The kynurenine pathway metabolizes tryptophan into nicotinamide adenine dinucleotide, producing a number of intermediary metabolites, including 3-hydroxy kynurenine and quinolinic acid, which are involved in the neurodegenerative mechanisms that underlie Alzheimer's disease (AD). Indolamine 2,3-dioxygenase (IDO), the first and rate-limiting enzyme of this pathway, is increased in AD, and it has been hypothesized that blocking this enzyme may slow the progression of AD. In this study, we treated male and female 3xTg-AD and wild-type mice with the novel IDO inhibitor DWG-1036 (80 mg/kg) or vehicle (distilled water) from 2 to 6 months of age and then tested them in a battery of behavioral tests that measured spatial learning and memory (Barnes maze), working memory (trace fear conditioning), motor coordination and learning (rotarod), anxiety (elevated plus maze), and depression (tail suspension test). The 3xTg-AD mice treated with DWG-1036 showed better memory in the trace fear conditioning task and significant improvements in learning but poorer spatial memory in the Barnes maze. DWG-1036 treatment also ameliorated the behaviors associated with increased anxiety in the elevated plus maze and depression-like behaviors in the tail suspension test in 3xTg-AD mice. However, the effects of DWG-1036 treatment on the behavioral tasks were variable, and sex differences were apparent. In addition, high doses of DWG-1036 resulted in reduced body weight, particularly in females. Taken together, our results suggest that the kynurenine pathway is a promising target for treating AD, but more work is needed to determine the effective compounds, examine sex differences, and understand the side effects of the compounds.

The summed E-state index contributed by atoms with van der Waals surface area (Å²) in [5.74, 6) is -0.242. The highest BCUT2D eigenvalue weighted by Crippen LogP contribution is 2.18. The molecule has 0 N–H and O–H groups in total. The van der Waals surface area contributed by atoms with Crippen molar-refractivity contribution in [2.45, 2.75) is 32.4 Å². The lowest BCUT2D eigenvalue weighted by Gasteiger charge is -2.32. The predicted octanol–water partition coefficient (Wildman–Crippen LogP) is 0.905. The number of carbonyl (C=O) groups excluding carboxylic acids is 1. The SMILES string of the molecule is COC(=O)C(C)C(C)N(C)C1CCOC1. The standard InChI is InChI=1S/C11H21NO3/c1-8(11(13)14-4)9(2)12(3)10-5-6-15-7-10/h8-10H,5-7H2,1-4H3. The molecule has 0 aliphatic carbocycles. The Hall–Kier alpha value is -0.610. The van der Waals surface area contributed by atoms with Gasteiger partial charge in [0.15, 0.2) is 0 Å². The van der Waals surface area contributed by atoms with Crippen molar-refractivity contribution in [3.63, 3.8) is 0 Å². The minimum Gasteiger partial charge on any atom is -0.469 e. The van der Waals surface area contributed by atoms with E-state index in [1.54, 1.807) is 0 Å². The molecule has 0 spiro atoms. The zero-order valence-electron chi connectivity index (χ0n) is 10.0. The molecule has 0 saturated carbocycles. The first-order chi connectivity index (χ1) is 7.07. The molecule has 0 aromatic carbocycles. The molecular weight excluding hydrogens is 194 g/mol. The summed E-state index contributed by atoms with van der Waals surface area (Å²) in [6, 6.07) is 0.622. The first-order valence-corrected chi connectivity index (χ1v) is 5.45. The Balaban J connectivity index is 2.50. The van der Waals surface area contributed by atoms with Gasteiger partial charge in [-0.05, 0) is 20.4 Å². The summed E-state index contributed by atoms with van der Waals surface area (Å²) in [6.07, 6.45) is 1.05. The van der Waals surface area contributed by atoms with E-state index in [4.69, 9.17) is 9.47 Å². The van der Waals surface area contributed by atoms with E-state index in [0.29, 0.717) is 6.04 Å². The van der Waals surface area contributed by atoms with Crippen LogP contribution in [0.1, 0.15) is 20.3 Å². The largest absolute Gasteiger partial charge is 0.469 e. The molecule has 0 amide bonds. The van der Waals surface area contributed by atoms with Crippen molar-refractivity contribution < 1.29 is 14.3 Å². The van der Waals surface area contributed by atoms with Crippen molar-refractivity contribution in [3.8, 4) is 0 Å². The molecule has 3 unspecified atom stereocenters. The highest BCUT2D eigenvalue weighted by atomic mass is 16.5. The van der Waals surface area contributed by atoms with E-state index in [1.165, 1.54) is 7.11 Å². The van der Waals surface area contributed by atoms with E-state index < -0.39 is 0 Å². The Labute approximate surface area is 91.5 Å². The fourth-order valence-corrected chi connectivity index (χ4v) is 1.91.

Keywords: Alzheimer’s disease; behavior; kynurenine pathway; mouse models; novel therapeutic; quinolinic acid.
Copyright © 2019 Fertan, Stover, Brant, Stafford, Kelly, Diez-Cecilia, Wong, Weaver and Brown.